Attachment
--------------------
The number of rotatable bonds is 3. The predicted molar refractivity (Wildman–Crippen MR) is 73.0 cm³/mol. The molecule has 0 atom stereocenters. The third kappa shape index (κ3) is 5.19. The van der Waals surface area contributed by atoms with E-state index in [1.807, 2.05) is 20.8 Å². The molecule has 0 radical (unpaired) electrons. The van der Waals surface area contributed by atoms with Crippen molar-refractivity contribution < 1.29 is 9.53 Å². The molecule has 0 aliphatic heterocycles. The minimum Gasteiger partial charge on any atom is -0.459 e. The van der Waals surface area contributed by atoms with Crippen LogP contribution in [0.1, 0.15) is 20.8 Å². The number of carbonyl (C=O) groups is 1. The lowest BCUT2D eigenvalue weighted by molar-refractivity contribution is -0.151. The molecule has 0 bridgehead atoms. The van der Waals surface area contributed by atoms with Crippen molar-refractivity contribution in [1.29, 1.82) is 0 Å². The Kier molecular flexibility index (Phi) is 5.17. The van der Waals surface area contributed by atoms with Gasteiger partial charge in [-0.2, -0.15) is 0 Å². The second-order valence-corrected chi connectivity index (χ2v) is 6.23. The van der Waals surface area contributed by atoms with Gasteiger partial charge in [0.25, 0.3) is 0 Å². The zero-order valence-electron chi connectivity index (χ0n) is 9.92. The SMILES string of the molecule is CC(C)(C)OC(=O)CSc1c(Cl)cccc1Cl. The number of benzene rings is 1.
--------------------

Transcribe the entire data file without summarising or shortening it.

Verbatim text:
The number of rotatable bonds is 3. The predicted molar refractivity (Wildman–Crippen MR) is 73.0 cm³/mol. The molecule has 0 atom stereocenters. The third kappa shape index (κ3) is 5.19. The van der Waals surface area contributed by atoms with E-state index in [1.807, 2.05) is 20.8 Å². The molecule has 0 radical (unpaired) electrons. The van der Waals surface area contributed by atoms with Crippen molar-refractivity contribution < 1.29 is 9.53 Å². The molecule has 0 aliphatic heterocycles. The minimum Gasteiger partial charge on any atom is -0.459 e. The van der Waals surface area contributed by atoms with Crippen LogP contribution in [0.1, 0.15) is 20.8 Å². The number of carbonyl (C=O) groups is 1. The lowest BCUT2D eigenvalue weighted by molar-refractivity contribution is -0.151. The molecule has 0 bridgehead atoms. The van der Waals surface area contributed by atoms with Crippen molar-refractivity contribution in [1.29, 1.82) is 0 Å². The Kier molecular flexibility index (Phi) is 5.17. The van der Waals surface area contributed by atoms with Gasteiger partial charge in [-0.2, -0.15) is 0 Å². The second-order valence-corrected chi connectivity index (χ2v) is 6.23. The van der Waals surface area contributed by atoms with Gasteiger partial charge in [0.25, 0.3) is 0 Å². The zero-order valence-electron chi connectivity index (χ0n) is 9.92. The SMILES string of the molecule is CC(C)(C)OC(=O)CSc1c(Cl)cccc1Cl. The number of benzene rings is 1.